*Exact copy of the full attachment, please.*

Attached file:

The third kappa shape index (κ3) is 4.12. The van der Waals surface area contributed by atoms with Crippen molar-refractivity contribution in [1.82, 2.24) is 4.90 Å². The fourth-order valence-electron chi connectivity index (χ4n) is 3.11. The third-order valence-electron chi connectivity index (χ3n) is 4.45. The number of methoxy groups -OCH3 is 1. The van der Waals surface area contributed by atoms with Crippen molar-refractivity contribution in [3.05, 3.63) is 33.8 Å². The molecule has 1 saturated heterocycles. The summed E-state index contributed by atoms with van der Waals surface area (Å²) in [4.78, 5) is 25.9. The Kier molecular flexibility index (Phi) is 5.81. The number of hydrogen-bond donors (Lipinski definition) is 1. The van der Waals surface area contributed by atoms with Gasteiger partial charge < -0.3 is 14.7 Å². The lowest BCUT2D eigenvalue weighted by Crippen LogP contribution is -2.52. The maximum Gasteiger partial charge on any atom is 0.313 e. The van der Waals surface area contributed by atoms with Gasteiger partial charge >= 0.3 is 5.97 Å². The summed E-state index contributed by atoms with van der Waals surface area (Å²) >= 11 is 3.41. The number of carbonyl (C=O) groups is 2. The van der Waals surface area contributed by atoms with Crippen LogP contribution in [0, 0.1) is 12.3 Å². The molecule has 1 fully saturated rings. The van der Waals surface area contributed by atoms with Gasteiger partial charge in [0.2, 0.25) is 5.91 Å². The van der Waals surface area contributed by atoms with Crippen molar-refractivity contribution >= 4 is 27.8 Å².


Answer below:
The third kappa shape index (κ3) is 4.12. The van der Waals surface area contributed by atoms with Crippen molar-refractivity contribution in [1.82, 2.24) is 4.90 Å². The fourth-order valence-electron chi connectivity index (χ4n) is 3.11. The third-order valence-electron chi connectivity index (χ3n) is 4.45. The number of methoxy groups -OCH3 is 1. The van der Waals surface area contributed by atoms with Crippen molar-refractivity contribution in [3.05, 3.63) is 33.8 Å². The molecule has 1 saturated heterocycles. The summed E-state index contributed by atoms with van der Waals surface area (Å²) in [4.78, 5) is 25.9. The Kier molecular flexibility index (Phi) is 5.81. The number of hydrogen-bond donors (Lipinski definition) is 1. The van der Waals surface area contributed by atoms with Gasteiger partial charge < -0.3 is 14.7 Å². The lowest BCUT2D eigenvalue weighted by Crippen LogP contribution is -2.52. The maximum Gasteiger partial charge on any atom is 0.313 e. The van der Waals surface area contributed by atoms with Gasteiger partial charge >= 0.3 is 5.97 Å². The summed E-state index contributed by atoms with van der Waals surface area (Å²) >= 11 is 3.41. The number of carbonyl (C=O) groups is 2. The van der Waals surface area contributed by atoms with Crippen LogP contribution in [0, 0.1) is 12.3 Å². The molecule has 1 fully saturated rings. The van der Waals surface area contributed by atoms with Gasteiger partial charge in [0.2, 0.25) is 5.91 Å². The van der Waals surface area contributed by atoms with Crippen molar-refractivity contribution >= 4 is 27.8 Å².